Read: 23 September, 2018

I wish that this had been available when I was a teenager. I had a feeling that something was wrong when I got caught up in all the post-Columbine and 9/11 “Zero Tolerance” theatre. Everyone I met, from school officials to probation officers to social workers to casual bystanders who heard about my situation, would repeat the same line: “You don’t belong here.”

Of course I didn’t. That’s the whole point of Zero Tolerance – you take kids who haven’t done anything violent, who haven’t endangered people, who are at most guilty of minor disciplinary issues, and you whack at them as hard as you can. But why was I singled out as the one who “didn’t belong” and not all the other kids in the same boat?

Even then, in the infancy of my awareness, I knew what set me apart. I was white, female, middle class, and spoke like the child of an academic. The other kids who went to the same mandated group therapy meetings? They were black and/or lower class. They “belong”.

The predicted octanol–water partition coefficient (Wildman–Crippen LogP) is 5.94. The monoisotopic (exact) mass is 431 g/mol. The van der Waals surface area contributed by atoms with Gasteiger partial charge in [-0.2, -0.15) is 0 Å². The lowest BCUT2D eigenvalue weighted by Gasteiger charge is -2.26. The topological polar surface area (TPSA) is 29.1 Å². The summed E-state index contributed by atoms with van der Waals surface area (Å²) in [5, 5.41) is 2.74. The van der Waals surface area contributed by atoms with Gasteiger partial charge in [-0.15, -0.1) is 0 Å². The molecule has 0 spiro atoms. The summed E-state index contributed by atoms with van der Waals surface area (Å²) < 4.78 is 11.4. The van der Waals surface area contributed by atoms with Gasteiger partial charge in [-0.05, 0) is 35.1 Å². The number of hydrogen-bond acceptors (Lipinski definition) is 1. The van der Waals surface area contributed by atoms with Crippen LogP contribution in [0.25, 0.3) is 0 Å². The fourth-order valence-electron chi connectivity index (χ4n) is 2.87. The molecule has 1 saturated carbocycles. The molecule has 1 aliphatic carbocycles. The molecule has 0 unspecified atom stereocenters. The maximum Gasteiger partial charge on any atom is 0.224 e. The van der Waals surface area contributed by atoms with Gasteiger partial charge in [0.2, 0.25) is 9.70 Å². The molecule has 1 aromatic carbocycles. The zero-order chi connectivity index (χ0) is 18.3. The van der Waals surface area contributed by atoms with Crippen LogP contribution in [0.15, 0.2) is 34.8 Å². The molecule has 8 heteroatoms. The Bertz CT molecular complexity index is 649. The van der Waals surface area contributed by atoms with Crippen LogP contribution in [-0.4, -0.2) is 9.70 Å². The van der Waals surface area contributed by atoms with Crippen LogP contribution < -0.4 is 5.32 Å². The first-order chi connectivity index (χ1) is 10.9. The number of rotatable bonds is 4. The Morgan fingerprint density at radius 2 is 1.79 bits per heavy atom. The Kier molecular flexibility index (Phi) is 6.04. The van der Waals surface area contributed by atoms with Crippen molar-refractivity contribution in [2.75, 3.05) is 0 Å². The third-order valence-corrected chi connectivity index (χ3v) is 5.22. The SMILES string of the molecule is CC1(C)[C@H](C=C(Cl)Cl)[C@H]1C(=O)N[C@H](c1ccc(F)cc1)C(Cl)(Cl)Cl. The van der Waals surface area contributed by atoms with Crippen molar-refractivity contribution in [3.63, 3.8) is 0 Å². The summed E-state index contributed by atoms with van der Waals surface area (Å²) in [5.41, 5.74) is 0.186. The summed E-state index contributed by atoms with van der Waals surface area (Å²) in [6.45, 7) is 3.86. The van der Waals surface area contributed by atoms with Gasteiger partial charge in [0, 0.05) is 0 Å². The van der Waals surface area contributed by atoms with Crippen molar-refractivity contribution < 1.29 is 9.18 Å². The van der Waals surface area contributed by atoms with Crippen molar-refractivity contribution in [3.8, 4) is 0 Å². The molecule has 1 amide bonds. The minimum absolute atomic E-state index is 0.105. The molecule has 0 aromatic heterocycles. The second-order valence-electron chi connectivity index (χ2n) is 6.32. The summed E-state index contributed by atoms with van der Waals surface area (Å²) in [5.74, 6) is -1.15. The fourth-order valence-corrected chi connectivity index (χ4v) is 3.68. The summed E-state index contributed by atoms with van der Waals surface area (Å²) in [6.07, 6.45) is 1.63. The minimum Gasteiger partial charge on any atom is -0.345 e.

Eager to get out of that mess, I played up what set me apart. I dyed my hair back to a natural colour, I changed my wardrobe to brighter colours, I smiled a lot and pitched my voice a little higher. I did my year, then I got to finish high school and go to college and, still, every time someone finds out about my past, it’s a big surprise. “You were expelled?!” I could perform people’s expectations of the “good kid” because my skin and my upbringing didn’t betray me. And, because of that, I had strangers fighting for me, fighting to get my record expunged so it wouldn’t affect my future. Because of the way I looked, I was deemed to have a future worth saving.

I highly recommend this book. Each chapter is a different issue, phrased as a question, that Oluo responds to in a perfect combination of personal experience and “high level” trends. She shows the big picture, but her examples are grounded and realistic, and bridge that difficult gap between understanding a concept and understanding it.

I love that Oluo takes intersectionality seriously. She devotes an entire chapter to the “model minority” myth that affects Asian Americans, and brings up multiple examples throughout the book of ableism, sexism, homophobia, etc. She examines, with depth and frankness, her own baggage and her own hard-won lessons. This is a book for everyone. On any given issue, there will be either a lesson or a validation no matter what your identity.